First of all, we should consider the reasons not to open universities to Maori. Essentially, there is one major argument here, which is that it’s ‘unfair’ that they should not have to work. On a more minor note, there is some contestation about courses with competitive entry. To deal initially with that minor point, we should assume that this applies exclusively to open entry courses, and only in the first year: it wouldn’t guarantee Maori a spot in second year medicine or law, for example.
Now, let’s consider this notion of ‘unfairness’. Under the status quo, Maori live what is essentially an ‘unfair’ existence: over 40% are under the poverty line and their lack of qualifications breeds a stereotype of stupidity which leads many of them not to get jobs, even when they are qualified. This actively encourages many not to succeed. But let’s return to our ‘poor Maori contingent’. Currently, because statistically they are very poor, they go to very poor schools, receive very poor education and overall, do very poorly. This is the reality of our unfortunate school zoning system. Less than half of Maori boys achieve Level 1. This is not a reflection of natural intelligence, but more the product of the system not being remotely conducive to success. In short, Maori do worse because they are poorer and have fewer opportunities. We should consider equally that many of these schools do not offer the appropriate NCEA Achievement Standards for Maori to gain University Entrance, only offering NCEA Unit Standards. This robs people of the opportunity to succeed before they’ve even begun!
So, we see that there is an imbalance here, and when there is imbalance, it becomes the responsibility of the government to right it. What this requires is a giving out of some of these lost opportunities, in an attempt to right the playing field. Some might even say that we have a responsibility to Maori for our historical exploitation of them. By allowing Maori the opportunity to go to Uni even without qualifications, you eradicate the opportunity imbalance and give those who actively want to learn the opportunity to do so. In reality, this is likely to be a minority so will not greatly impact, if at all, on other students. These students who do take up the opportunity would obviously be required to pass etc in order to continue their course.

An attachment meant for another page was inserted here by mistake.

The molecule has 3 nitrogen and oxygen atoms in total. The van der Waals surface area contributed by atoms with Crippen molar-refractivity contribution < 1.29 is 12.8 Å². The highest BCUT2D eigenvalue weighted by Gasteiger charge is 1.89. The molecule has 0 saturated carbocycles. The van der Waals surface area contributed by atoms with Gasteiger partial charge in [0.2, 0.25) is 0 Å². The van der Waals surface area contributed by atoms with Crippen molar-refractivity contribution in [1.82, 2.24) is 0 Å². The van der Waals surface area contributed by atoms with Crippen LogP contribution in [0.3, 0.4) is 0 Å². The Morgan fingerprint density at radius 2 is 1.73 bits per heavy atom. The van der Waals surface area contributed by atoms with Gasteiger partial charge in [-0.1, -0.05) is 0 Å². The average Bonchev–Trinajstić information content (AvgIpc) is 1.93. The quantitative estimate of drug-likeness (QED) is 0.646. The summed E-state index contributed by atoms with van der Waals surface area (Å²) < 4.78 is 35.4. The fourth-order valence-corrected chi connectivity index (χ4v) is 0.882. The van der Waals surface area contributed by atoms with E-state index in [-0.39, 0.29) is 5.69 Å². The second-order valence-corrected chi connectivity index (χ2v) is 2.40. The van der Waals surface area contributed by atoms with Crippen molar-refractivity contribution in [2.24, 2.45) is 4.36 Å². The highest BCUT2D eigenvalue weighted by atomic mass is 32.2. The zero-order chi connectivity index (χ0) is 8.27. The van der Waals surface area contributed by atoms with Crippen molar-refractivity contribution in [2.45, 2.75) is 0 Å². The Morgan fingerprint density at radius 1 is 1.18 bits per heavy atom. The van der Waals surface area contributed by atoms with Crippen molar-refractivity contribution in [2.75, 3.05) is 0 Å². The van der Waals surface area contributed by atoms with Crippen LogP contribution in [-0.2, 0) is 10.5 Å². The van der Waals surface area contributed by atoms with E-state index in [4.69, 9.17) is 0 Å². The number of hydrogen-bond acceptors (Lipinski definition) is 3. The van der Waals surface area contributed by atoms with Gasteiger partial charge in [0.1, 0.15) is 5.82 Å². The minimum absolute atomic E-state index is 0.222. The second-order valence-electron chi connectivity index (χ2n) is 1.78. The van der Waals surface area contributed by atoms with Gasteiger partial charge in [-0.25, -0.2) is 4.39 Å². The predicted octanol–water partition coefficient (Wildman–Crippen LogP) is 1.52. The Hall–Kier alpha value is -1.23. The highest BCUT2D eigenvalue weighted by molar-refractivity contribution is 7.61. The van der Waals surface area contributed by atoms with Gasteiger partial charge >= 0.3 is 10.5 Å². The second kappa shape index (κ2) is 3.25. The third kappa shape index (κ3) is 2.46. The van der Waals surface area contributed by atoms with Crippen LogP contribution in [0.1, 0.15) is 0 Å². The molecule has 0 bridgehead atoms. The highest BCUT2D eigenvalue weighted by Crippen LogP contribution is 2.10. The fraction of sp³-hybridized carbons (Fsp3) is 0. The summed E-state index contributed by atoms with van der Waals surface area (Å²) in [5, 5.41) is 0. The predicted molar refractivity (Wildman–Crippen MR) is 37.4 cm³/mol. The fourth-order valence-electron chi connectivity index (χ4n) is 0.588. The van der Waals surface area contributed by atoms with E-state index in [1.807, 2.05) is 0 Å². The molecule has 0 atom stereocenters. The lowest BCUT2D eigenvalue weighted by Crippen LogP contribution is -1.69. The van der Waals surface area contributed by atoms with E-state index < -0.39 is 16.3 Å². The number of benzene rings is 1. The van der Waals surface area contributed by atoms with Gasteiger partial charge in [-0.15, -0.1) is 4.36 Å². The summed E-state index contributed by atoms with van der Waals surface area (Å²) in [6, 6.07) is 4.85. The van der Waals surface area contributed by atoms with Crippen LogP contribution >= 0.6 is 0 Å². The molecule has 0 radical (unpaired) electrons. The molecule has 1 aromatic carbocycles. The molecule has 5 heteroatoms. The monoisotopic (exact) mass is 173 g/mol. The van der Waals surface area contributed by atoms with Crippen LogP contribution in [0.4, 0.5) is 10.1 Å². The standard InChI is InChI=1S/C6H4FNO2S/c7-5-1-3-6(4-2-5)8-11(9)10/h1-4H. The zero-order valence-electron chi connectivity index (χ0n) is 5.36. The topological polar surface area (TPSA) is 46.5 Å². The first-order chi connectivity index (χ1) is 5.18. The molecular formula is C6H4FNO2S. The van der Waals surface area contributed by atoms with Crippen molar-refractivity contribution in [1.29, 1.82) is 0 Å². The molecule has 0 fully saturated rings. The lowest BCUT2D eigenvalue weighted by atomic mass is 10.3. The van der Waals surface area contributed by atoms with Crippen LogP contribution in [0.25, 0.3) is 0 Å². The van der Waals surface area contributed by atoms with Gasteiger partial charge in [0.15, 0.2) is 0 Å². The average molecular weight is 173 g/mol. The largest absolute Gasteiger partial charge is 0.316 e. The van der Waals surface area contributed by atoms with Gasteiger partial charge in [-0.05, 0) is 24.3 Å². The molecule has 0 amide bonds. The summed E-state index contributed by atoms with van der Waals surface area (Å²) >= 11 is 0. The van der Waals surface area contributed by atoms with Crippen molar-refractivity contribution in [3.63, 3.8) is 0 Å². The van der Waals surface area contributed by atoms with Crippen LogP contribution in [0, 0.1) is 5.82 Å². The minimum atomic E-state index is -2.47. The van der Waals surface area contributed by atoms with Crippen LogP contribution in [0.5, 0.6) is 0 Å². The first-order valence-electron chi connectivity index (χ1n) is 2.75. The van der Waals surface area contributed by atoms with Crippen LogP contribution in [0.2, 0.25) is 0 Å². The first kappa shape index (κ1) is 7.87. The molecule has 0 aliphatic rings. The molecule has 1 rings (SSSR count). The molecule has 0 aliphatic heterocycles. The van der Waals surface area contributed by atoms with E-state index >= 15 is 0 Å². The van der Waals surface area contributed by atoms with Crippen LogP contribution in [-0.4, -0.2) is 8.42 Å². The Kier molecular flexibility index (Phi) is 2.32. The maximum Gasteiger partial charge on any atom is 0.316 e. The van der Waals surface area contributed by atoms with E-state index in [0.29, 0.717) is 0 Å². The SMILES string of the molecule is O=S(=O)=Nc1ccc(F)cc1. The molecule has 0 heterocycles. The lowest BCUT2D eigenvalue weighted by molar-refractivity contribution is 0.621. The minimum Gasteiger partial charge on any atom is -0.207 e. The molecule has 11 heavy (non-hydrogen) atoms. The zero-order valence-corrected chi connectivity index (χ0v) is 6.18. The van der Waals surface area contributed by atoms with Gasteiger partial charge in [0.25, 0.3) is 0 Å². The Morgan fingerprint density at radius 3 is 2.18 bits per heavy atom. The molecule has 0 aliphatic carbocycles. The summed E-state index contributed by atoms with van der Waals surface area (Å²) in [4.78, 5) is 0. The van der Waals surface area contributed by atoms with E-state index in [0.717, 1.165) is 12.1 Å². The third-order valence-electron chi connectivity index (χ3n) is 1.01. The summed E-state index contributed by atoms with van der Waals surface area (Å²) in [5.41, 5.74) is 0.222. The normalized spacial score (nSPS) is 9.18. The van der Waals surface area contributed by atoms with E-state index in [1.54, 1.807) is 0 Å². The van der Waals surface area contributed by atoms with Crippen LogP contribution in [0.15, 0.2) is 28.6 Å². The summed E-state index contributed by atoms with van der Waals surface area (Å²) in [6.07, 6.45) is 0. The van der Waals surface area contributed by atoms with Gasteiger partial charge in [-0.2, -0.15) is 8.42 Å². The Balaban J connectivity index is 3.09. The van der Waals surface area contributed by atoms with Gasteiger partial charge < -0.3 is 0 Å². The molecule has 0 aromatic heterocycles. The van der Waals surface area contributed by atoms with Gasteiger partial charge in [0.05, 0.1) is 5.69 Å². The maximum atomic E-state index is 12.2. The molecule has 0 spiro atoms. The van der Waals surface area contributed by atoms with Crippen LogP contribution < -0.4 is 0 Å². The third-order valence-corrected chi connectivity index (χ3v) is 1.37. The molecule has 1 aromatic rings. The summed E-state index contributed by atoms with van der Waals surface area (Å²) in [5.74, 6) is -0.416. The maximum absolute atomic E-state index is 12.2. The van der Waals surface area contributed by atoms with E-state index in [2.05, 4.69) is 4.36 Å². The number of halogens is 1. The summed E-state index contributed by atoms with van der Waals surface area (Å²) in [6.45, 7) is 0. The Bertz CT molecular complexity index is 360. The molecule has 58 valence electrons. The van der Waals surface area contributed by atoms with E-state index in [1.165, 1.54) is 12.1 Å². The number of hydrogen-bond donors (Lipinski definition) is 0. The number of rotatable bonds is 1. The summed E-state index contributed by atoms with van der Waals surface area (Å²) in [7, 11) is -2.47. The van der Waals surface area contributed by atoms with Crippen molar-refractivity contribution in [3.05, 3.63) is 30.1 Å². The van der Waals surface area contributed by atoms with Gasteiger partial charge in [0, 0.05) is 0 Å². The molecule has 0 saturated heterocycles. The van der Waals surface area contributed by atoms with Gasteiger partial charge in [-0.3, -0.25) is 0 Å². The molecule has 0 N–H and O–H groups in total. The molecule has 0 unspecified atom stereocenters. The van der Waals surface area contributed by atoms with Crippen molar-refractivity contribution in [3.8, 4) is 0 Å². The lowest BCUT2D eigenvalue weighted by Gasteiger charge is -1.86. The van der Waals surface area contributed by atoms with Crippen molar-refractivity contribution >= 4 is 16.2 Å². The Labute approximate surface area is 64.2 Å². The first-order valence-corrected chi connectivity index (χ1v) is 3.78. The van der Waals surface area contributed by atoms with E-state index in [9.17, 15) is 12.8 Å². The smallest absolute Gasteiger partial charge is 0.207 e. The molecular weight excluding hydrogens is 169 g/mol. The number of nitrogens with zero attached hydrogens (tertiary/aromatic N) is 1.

So these are the short term benefits: let’s look at the long term. If more Maori have education and qualification, it achieves something in getting rid of our skewed perception of them. More importantly, it gives them the knowledge that it is okay to succeed. Finally, and more tangibly, it gives Maori an escape from the cycle of poverty that many of them fall into where they are likely to have children before their eighteenth birthday. If Maori have qualifications, they will be more likely to succeed. If Maori succeed, then we no longer have an imbalance. When there is no longer an imbalance, there is no longer any necessity for the law. Finally, Maori are more likely to succeed at Uni as the teaching is more conducive to the traditional Maori learning style. It should be easier for Maori to get into Uni, because it’s harder for them to attain the standards necessary at the moment. Adjusting the balance is the only way to attain some kind of equality.